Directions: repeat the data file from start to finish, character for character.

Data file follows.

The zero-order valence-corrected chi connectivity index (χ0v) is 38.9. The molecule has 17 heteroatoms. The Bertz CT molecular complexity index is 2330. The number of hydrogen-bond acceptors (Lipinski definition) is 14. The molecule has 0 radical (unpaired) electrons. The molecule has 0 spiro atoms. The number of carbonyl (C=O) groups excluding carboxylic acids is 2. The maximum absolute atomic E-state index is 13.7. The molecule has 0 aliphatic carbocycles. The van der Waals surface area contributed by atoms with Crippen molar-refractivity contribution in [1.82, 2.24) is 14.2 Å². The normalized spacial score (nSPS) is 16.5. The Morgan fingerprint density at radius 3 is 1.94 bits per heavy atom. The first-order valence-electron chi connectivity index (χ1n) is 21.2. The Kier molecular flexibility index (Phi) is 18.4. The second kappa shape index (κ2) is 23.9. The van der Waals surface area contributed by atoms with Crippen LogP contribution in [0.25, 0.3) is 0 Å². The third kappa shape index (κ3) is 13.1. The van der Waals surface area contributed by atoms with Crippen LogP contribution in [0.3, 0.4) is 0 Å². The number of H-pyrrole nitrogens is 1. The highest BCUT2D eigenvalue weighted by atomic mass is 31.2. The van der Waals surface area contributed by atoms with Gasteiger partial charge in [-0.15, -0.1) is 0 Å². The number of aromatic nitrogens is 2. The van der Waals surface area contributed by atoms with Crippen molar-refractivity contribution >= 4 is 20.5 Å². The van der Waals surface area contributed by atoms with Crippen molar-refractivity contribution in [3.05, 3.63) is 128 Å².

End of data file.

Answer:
The zero-order valence-corrected chi connectivity index (χ0v) is 38.9. The molecule has 17 heteroatoms. The Bertz CT molecular complexity index is 2330. The number of hydrogen-bond acceptors (Lipinski definition) is 14. The molecule has 0 radical (unpaired) electrons. The molecule has 0 spiro atoms. The number of carbonyl (C=O) groups excluding carboxylic acids is 2. The maximum absolute atomic E-state index is 13.7. The molecule has 0 aliphatic carbocycles. The van der Waals surface area contributed by atoms with Crippen molar-refractivity contribution in [1.82, 2.24) is 14.2 Å². The normalized spacial score (nSPS) is 16.5. The Morgan fingerprint density at radius 3 is 1.94 bits per heavy atom. The first-order valence-electron chi connectivity index (χ1n) is 21.2. The Kier molecular flexibility index (Phi) is 18.4. The second kappa shape index (κ2) is 23.9. The van der Waals surface area contributed by atoms with Crippen LogP contribution in [0.25, 0.3) is 0 Å². The third kappa shape index (κ3) is 13.1. The van der Waals surface area contributed by atoms with Crippen LogP contribution in [0.3, 0.4) is 0 Å². The number of H-pyrrole nitrogens is 1. The highest BCUT2D eigenvalue weighted by atomic mass is 31.2. The van der Waals surface area contributed by atoms with Gasteiger partial charge in [-0.15, -0.1) is 0 Å². The number of aromatic nitrogens is 2. The van der Waals surface area contributed by atoms with Crippen molar-refractivity contribution >= 4 is 20.5 Å². The van der Waals surface area contributed by atoms with Crippen molar-refractivity contribution in [3.05, 3.63) is 128 Å².